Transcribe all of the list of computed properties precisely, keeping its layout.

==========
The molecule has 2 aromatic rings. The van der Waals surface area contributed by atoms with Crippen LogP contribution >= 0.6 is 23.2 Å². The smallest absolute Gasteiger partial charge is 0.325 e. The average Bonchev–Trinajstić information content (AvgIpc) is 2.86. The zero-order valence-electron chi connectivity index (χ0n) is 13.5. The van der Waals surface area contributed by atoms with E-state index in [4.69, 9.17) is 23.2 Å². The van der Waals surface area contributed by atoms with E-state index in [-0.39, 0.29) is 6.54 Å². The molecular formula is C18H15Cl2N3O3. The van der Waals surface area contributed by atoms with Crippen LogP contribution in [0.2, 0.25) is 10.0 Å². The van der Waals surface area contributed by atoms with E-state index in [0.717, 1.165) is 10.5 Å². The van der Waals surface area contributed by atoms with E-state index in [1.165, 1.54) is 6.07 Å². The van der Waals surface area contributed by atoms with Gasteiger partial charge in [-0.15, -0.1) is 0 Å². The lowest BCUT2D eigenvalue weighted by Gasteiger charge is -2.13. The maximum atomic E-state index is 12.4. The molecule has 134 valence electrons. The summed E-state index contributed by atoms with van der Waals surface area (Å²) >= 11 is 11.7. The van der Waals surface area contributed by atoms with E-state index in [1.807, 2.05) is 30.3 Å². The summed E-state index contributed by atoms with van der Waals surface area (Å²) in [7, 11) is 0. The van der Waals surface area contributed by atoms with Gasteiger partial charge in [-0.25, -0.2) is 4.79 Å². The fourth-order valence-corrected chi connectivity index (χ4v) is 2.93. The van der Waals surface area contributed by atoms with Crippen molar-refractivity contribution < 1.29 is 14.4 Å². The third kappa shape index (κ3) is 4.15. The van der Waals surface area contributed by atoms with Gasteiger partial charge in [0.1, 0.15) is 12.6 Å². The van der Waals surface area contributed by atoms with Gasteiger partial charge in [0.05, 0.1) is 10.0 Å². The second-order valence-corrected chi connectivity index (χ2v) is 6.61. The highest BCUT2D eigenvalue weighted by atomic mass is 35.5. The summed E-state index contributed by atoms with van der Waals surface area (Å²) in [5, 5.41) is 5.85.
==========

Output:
The molecule has 2 aromatic rings. The van der Waals surface area contributed by atoms with Crippen LogP contribution >= 0.6 is 23.2 Å². The smallest absolute Gasteiger partial charge is 0.325 e. The average Bonchev–Trinajstić information content (AvgIpc) is 2.86. The zero-order valence-electron chi connectivity index (χ0n) is 13.5. The van der Waals surface area contributed by atoms with E-state index in [4.69, 9.17) is 23.2 Å². The van der Waals surface area contributed by atoms with E-state index in [-0.39, 0.29) is 6.54 Å². The molecular formula is C18H15Cl2N3O3. The van der Waals surface area contributed by atoms with Crippen LogP contribution in [0.2, 0.25) is 10.0 Å². The van der Waals surface area contributed by atoms with E-state index in [0.717, 1.165) is 10.5 Å². The van der Waals surface area contributed by atoms with E-state index in [1.165, 1.54) is 6.07 Å². The van der Waals surface area contributed by atoms with Gasteiger partial charge in [-0.15, -0.1) is 0 Å². The lowest BCUT2D eigenvalue weighted by Gasteiger charge is -2.13. The maximum atomic E-state index is 12.4. The molecule has 134 valence electrons. The summed E-state index contributed by atoms with van der Waals surface area (Å²) >= 11 is 11.7. The van der Waals surface area contributed by atoms with E-state index in [1.807, 2.05) is 30.3 Å². The summed E-state index contributed by atoms with van der Waals surface area (Å²) in [7, 11) is 0. The van der Waals surface area contributed by atoms with Gasteiger partial charge in [-0.25, -0.2) is 4.79 Å². The fourth-order valence-corrected chi connectivity index (χ4v) is 2.93. The van der Waals surface area contributed by atoms with Crippen molar-refractivity contribution < 1.29 is 14.4 Å². The third kappa shape index (κ3) is 4.15. The van der Waals surface area contributed by atoms with Gasteiger partial charge in [0.1, 0.15) is 12.6 Å². The van der Waals surface area contributed by atoms with Gasteiger partial charge in [0.05, 0.1) is 10.0 Å². The second-order valence-corrected chi connectivity index (χ2v) is 6.61. The highest BCUT2D eigenvalue weighted by atomic mass is 35.5. The summed E-state index contributed by atoms with van der Waals surface area (Å²) in [5, 5.41) is 5.85.